Friday, January 29, 2010

Way Outside the Comfort Zone

I am one who believes that without a plan or goal there is no growth or development. It is why so many of us, (myself very much included), find ourselves wondering where the weekend went, and why everything seems to have slipped into a repeatable routine. This blog has been a part of two years of my life where I have attempted to break that pattern, at least in one part of my life. Two years ago I found that too much of my life was slipping by, with highlights being sporting events viewed on tv or social events that too easily blended with one another. Don't get me wrong, I still like hanging out with friends and watching a good football or hockey game, but I needed something to kick me out of the rut, and make the times that I chose to partake in those activities more meaningful by their scarcity.
So year one was all about getting out of the house more and just spending more time in the outdoors. In October of that year I started actually keeping a bird list and dragging a camera around to see what I could digitally capture.
By the beginning of last year I had found that both photography and birding were pass times that I enjoyed, but that if they were going to be anything more meaningful than replacing time spent watching sports with time spent slowly walking and watching for birds I would have to find a way to push myself. I did so in two ways. First, I fired up the old Blogger and started DaveABirding. It gave a purpose to my photography and also exposed me to a higher level of accountability in my birding. In the past year I have been exposed multiple times posting incorrect species identities. I don't mind making mistakes, it is how we learn, but I find it keeps me much more conservative in my assumptions when I know I will have an audience evaluating my finds.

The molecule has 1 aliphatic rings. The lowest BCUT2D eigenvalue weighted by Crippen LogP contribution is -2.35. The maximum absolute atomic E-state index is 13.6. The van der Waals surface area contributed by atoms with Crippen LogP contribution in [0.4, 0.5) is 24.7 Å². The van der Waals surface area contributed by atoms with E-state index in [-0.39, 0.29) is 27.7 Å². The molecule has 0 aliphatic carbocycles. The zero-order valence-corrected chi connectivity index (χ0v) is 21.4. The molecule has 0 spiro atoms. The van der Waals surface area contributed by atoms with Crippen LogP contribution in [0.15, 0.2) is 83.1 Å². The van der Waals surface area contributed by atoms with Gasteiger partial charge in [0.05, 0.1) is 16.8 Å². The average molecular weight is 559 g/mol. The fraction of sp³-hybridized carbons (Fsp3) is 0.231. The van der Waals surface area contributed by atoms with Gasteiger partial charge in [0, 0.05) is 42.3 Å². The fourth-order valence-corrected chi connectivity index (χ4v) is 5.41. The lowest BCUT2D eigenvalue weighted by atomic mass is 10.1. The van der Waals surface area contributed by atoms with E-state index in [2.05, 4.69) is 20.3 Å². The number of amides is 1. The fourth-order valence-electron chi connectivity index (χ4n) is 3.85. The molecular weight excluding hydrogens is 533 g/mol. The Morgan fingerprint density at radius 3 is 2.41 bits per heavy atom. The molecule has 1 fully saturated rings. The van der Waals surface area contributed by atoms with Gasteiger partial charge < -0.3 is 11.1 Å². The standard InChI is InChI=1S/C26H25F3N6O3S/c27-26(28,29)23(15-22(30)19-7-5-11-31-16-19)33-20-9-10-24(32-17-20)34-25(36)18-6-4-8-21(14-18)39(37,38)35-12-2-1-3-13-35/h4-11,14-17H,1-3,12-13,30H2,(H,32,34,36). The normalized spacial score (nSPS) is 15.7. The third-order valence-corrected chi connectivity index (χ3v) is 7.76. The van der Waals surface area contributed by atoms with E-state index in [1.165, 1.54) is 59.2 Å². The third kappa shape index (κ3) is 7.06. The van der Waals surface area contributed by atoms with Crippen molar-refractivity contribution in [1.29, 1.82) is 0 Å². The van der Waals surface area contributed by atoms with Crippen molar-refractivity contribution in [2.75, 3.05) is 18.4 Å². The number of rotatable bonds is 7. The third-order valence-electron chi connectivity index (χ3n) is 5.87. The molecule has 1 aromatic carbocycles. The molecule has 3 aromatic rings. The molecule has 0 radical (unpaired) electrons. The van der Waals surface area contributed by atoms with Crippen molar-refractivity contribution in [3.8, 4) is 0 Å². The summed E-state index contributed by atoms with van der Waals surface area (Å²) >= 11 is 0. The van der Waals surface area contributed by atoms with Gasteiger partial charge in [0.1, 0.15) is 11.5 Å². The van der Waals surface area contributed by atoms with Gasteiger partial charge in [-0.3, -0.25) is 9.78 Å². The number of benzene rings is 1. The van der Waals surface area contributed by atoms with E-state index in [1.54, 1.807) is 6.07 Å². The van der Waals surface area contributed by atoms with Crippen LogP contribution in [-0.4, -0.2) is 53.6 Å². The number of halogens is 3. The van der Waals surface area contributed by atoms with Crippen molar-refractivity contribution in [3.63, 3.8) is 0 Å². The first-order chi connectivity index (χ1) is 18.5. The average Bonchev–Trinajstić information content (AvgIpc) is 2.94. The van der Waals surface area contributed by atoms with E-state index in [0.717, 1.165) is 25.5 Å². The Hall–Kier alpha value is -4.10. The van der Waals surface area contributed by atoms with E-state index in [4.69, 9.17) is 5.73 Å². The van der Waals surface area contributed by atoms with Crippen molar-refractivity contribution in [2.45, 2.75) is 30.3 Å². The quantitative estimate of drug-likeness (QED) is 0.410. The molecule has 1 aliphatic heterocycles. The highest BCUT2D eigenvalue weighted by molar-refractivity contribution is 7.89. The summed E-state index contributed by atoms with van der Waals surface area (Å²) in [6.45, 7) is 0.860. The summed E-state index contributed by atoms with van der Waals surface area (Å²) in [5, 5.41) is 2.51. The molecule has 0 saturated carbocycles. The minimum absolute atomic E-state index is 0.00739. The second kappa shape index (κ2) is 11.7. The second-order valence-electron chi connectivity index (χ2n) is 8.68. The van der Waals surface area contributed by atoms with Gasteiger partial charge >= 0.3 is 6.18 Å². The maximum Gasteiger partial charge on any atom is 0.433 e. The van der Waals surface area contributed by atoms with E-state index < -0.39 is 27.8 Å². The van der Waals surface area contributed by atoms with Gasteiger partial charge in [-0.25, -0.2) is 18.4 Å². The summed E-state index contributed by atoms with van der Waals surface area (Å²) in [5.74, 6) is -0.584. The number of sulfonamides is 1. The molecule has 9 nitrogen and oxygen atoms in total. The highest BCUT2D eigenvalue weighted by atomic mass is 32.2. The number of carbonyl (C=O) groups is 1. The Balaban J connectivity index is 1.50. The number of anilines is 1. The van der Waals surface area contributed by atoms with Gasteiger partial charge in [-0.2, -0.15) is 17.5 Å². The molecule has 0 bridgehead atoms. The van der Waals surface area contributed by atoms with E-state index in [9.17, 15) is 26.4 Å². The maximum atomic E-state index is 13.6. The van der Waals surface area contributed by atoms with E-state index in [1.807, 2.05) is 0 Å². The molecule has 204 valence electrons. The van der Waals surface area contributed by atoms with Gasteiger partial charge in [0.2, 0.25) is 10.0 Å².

A bit later last year I pushed myself out of the comfort zone again. I started exclusively manually focusing my shots. Sure for the first few weeks I had a lot of fodder for the virtual cutting room floor, and less quality to post, but in the long run it has really helped me grow. Now I can confidently tighten my focus on a sparrow in some brush, and know that I am getting close to focus on the sparrow's eye, not a clear shot of a branch five feet in front of it.
So to continue to grow I have set several photographic and birding areas for improvement this year. The birding has been mentioned several times in the past, developing an improved ear for bird calls. I have an iPod now with iBird, and the Smithsonian Field Guide with calls, so there is a start, and hopefully I will be able to drive myself to rely more on my ear and develop my mental catalogue from which to draw.
Photography is poised on a more painful growth spurt. I enrolled in my first instructor led photography course. Intellectually the material is not new, I get the concepts of Aperture, ISO settings and Exposure Time, but I do not put them to use in the field. So last Tuesday I was back in school:

My assignment for the first week is to get a pair of images, one displaying Selective Focus, and the other showing Depth of Field, both ideally utilizing the same subject. Easy, right? Well I have my plans for an actual session this week to get some solid pairs, but in two quick lunch time trips I have found myself disappointed in my attempts to just get a pair to have in the bank before hand.
I guess that is the part of learning that we all shy away from, the sting when it doesn't just work out the way our plans tell us it should. Even so, I am really excited to develop skills where I have felt limits in the past, and I am willing to endure some shots to the artistic ego to do so. So goodbye good old 'no flash' mode - for now. I am prepared to do some muddling through for the time being for the greater good down the road.
To that end, and to diversify some of my shooting conditions I just opened a year membership at the Butterfly Pavilion in Westminster. The opening shot was one of my disappointments early, but there will be many more opportunities down the road.

1 comment:

  1. I applaud you for what you're doing! There's no doubt that it will be rewarding!